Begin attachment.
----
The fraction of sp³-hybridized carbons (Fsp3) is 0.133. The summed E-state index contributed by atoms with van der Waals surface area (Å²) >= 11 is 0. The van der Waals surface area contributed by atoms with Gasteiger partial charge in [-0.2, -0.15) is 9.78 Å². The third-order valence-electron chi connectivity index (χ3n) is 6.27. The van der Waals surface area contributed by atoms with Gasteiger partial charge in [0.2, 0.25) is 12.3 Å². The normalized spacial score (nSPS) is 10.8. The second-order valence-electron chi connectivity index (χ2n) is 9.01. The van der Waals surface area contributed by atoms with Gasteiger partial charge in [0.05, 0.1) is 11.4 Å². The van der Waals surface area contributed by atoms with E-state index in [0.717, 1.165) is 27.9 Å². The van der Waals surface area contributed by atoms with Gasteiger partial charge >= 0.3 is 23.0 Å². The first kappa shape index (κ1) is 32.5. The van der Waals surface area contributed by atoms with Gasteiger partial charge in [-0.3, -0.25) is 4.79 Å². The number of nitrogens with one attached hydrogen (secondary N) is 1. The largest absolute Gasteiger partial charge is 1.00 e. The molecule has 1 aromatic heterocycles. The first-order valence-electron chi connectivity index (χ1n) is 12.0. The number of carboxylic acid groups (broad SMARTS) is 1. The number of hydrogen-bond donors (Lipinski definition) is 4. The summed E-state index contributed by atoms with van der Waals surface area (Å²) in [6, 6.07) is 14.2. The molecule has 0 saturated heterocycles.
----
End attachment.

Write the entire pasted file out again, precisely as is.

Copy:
The fraction of sp³-hybridized carbons (Fsp3) is 0.133. The summed E-state index contributed by atoms with van der Waals surface area (Å²) >= 11 is 0. The van der Waals surface area contributed by atoms with Gasteiger partial charge in [-0.2, -0.15) is 9.78 Å². The third-order valence-electron chi connectivity index (χ3n) is 6.27. The van der Waals surface area contributed by atoms with Gasteiger partial charge in [0.2, 0.25) is 12.3 Å². The normalized spacial score (nSPS) is 10.8. The second-order valence-electron chi connectivity index (χ2n) is 9.01. The van der Waals surface area contributed by atoms with Gasteiger partial charge in [0.05, 0.1) is 11.4 Å². The van der Waals surface area contributed by atoms with E-state index in [0.717, 1.165) is 27.9 Å². The van der Waals surface area contributed by atoms with Gasteiger partial charge >= 0.3 is 23.0 Å². The first kappa shape index (κ1) is 32.5. The van der Waals surface area contributed by atoms with Gasteiger partial charge in [-0.3, -0.25) is 4.79 Å². The number of nitrogens with one attached hydrogen (secondary N) is 1. The largest absolute Gasteiger partial charge is 1.00 e. The molecule has 1 aromatic heterocycles. The first-order valence-electron chi connectivity index (χ1n) is 12.0. The number of carboxylic acid groups (broad SMARTS) is 1. The number of hydrogen-bond donors (Lipinski definition) is 4. The summed E-state index contributed by atoms with van der Waals surface area (Å²) in [6, 6.07) is 14.2. The molecule has 0 saturated heterocycles.